The period of relative legal and industry stability that had followed the New Deal thus gave way in the 1970s to a nearly 30-year period during which many prevailing restrictions on banks were relaxed. A good number were loosened through administrative action by the banking agencies, but important statutory measures headed in the same direction. This legislative trend culminated in the Gramm-Leach-Bliley Act of 1999, which consolidated and extended the administrative changes that had allowed more extensive affiliations of commercial banks with investment banks, broker-dealers, private equity firms, and other financial entities. But in sweeping away the remnants of one key element of the New Deal regulatory system, neither Gramm-Leach-Bliley nor financial regulators substituted new regulatory mechanisms to match the wholesale changes in the structure of the financial services industry and the dramatic growth of novel financial instruments.

In fact, I would generalize this last observation to say that the need to address the consequences of the progressive integration of traditional lending, trading activities, and capital markets lies at the heart of three post-crisis challenges to the policy foundations of the Federal Reserve and, to a greater or lesser degree, many other central banks.

Microprudential Regulation. The first challenge posed by the crisis was to traditional, microprudential regulation, which focuses on the safety and soundness of each prudentially regulated firm. Not all central banks have microprudential regulatory authority, of course, and--as in the United States--those that do sometimes share it with other agencies. But the shortcomings of pre-crisis regulatory regimes have been of concern to all central banks. Most notably, capital requirements for banking organizations, particularly the large ones that might be regarded as too-big-to-fail, simply were not strong enough. Risk-weights were too low for certain traded assets that had proliferated as credit and capital markets integrated more thoroughly. In some cases, the arbitrage opportunities presented by existing capital requirements were an incentive for securitization and other capital markets activities. The exposures created by off-balance-sheet activities such as structured investment vehicles (SIVs) were badly underweighted. Minimum capital ratios were not high enough and, in meeting even those inadequate requirements, firms were allowed to count liabilities that did not really provide the ability to absorb losses and still maintain the firms as viable, functioning intermediaries.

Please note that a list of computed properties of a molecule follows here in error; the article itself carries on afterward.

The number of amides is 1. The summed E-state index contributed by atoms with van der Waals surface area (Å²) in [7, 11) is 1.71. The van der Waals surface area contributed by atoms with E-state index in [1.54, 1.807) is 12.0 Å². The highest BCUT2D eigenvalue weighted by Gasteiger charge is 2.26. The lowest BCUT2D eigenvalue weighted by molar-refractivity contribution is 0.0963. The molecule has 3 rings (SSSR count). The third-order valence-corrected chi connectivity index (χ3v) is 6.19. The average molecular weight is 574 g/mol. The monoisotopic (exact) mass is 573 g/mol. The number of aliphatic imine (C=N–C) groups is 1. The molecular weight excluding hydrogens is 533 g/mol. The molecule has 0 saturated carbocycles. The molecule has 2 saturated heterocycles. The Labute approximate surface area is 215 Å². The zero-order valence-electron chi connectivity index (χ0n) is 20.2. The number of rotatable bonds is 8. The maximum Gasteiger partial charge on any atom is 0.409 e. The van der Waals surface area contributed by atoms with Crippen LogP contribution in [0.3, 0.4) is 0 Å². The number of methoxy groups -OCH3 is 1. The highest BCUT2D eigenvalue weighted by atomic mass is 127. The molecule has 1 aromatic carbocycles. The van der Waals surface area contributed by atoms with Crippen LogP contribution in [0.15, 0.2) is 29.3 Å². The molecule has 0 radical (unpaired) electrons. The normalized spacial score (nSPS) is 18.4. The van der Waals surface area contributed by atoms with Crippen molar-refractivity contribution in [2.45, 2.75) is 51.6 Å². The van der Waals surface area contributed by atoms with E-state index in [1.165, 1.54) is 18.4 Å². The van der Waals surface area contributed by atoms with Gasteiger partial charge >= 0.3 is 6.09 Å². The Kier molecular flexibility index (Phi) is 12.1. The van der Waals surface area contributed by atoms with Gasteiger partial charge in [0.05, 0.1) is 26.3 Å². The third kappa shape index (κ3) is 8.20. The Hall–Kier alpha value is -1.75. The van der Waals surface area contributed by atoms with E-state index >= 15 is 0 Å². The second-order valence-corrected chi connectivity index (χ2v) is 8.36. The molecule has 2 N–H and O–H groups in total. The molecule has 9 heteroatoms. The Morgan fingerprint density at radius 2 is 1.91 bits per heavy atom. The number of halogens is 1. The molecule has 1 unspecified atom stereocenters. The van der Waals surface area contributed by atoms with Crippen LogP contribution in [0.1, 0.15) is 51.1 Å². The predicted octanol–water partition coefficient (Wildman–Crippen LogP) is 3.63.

There has already been a substantial response to this challenge. With the support of the Federal Reserve and other U.S. bank regulators, the Basel Committee on Banking Supervision has strengthened capital requirements by raising risk-weightings for traded assets and improved the quality of loss-absorbing capital through a new minimum common equity ratio. The committee also has created a capital conservation buffer and introduced an international leverage ratio. These Basel 2.5 and Basel III reforms either have been, or soon will be, implemented in the United States and most other countries that are home to internationally active banking firms. Also, the Basel Committee has just recently adopted the Liquidity Coverage Ratio (LCR), a first step in addressing liquidity problems.

In the United States, some important additional steps have been taken. Beginning at the peak of the crisis, the Federal Reserve has conducted stress tests of large banking organizations, making capital requirements more forward-looking by estimating the effect of an adverse economic scenario on firm capital levels in a manner less dependent on firms' internal risk-measurement infrastructure. And the provision of the Dodd-Frank Act popularly known as the Collins Amendment ensures that banking organizations cannot use models-based approaches to reduce their minimum capital below generally applicable, more standardized risk-based ratios.